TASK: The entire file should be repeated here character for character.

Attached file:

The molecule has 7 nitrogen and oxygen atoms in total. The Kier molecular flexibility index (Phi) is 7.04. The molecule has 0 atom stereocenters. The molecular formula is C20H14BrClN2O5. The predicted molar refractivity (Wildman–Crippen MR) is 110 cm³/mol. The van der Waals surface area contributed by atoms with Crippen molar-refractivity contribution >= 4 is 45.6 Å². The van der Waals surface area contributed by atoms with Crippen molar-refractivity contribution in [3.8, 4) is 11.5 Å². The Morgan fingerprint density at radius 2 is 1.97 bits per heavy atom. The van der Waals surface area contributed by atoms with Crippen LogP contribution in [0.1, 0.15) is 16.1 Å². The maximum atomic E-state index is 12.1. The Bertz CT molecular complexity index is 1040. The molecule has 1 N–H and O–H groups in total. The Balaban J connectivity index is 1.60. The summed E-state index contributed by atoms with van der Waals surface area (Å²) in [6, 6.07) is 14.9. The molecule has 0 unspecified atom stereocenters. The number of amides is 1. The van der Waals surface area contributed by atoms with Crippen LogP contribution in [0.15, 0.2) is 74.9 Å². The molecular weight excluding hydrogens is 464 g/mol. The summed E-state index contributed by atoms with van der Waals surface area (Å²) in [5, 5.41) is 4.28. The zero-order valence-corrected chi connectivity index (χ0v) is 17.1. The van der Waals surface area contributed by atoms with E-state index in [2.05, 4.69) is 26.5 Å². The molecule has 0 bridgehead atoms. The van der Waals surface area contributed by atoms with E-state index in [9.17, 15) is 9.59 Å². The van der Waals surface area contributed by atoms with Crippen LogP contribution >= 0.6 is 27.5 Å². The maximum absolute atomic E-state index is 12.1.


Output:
The molecule has 7 nitrogen and oxygen atoms in total. The Kier molecular flexibility index (Phi) is 7.04. The molecule has 0 atom stereocenters. The molecular formula is C20H14BrClN2O5. The predicted molar refractivity (Wildman–Crippen MR) is 110 cm³/mol. The van der Waals surface area contributed by atoms with Crippen molar-refractivity contribution >= 4 is 45.6 Å². The van der Waals surface area contributed by atoms with Crippen molar-refractivity contribution in [3.8, 4) is 11.5 Å². The Morgan fingerprint density at radius 2 is 1.97 bits per heavy atom. The van der Waals surface area contributed by atoms with Crippen LogP contribution in [0.1, 0.15) is 16.1 Å². The maximum atomic E-state index is 12.1. The Bertz CT molecular complexity index is 1040. The molecule has 1 N–H and O–H groups in total. The Balaban J connectivity index is 1.60. The summed E-state index contributed by atoms with van der Waals surface area (Å²) in [6, 6.07) is 14.9. The molecule has 0 unspecified atom stereocenters. The number of amides is 1. The van der Waals surface area contributed by atoms with Crippen LogP contribution in [0.15, 0.2) is 74.9 Å². The molecular weight excluding hydrogens is 464 g/mol. The summed E-state index contributed by atoms with van der Waals surface area (Å²) in [5, 5.41) is 4.28. The zero-order valence-corrected chi connectivity index (χ0v) is 17.1. The van der Waals surface area contributed by atoms with E-state index in [2.05, 4.69) is 26.5 Å². The molecule has 0 bridgehead atoms. The van der Waals surface area contributed by atoms with E-state index in [9.17, 15) is 9.59 Å². The van der Waals surface area contributed by atoms with Crippen LogP contribution >= 0.6 is 27.5 Å². The maximum absolute atomic E-state index is 12.1.